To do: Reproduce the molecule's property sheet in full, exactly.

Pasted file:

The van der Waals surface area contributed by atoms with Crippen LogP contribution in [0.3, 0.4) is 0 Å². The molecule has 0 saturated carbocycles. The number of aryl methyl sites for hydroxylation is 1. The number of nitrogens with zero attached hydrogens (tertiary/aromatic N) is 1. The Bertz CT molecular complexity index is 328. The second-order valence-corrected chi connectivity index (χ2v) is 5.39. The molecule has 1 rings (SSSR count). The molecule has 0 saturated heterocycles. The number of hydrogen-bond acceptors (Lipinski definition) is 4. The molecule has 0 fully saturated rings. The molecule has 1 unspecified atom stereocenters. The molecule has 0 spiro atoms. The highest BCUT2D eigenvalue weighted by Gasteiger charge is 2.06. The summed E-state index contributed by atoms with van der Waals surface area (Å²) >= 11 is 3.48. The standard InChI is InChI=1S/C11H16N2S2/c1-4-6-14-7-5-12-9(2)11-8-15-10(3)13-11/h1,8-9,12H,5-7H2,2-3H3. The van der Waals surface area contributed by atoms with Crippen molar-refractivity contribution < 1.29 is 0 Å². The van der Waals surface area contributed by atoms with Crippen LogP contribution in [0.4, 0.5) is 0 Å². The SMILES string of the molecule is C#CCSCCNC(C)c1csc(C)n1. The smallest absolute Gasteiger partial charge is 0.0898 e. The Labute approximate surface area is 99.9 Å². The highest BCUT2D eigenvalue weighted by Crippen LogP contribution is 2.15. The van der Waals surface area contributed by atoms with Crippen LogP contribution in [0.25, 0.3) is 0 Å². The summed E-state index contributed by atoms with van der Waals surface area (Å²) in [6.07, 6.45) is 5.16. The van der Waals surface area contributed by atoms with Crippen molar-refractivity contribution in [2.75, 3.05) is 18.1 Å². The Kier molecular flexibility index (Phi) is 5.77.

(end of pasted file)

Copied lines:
The van der Waals surface area contributed by atoms with Crippen LogP contribution in [0.3, 0.4) is 0 Å². The molecule has 0 saturated carbocycles. The number of aryl methyl sites for hydroxylation is 1. The number of nitrogens with zero attached hydrogens (tertiary/aromatic N) is 1. The Bertz CT molecular complexity index is 328. The second-order valence-corrected chi connectivity index (χ2v) is 5.39. The molecule has 1 rings (SSSR count). The molecule has 0 saturated heterocycles. The number of hydrogen-bond acceptors (Lipinski definition) is 4. The molecule has 0 fully saturated rings. The molecule has 1 unspecified atom stereocenters. The molecule has 0 spiro atoms. The highest BCUT2D eigenvalue weighted by Gasteiger charge is 2.06. The summed E-state index contributed by atoms with van der Waals surface area (Å²) >= 11 is 3.48. The standard InChI is InChI=1S/C11H16N2S2/c1-4-6-14-7-5-12-9(2)11-8-15-10(3)13-11/h1,8-9,12H,5-7H2,2-3H3. The van der Waals surface area contributed by atoms with Crippen molar-refractivity contribution < 1.29 is 0 Å². The van der Waals surface area contributed by atoms with Crippen LogP contribution in [0.4, 0.5) is 0 Å². The SMILES string of the molecule is C#CCSCCNC(C)c1csc(C)n1. The smallest absolute Gasteiger partial charge is 0.0898 e. The Labute approximate surface area is 99.9 Å². The highest BCUT2D eigenvalue weighted by Crippen LogP contribution is 2.15. The van der Waals surface area contributed by atoms with Crippen LogP contribution in [0.25, 0.3) is 0 Å². The summed E-state index contributed by atoms with van der Waals surface area (Å²) in [6.07, 6.45) is 5.16. The van der Waals surface area contributed by atoms with Crippen molar-refractivity contribution in [2.75, 3.05) is 18.1 Å². The Kier molecular flexibility index (Phi) is 5.77.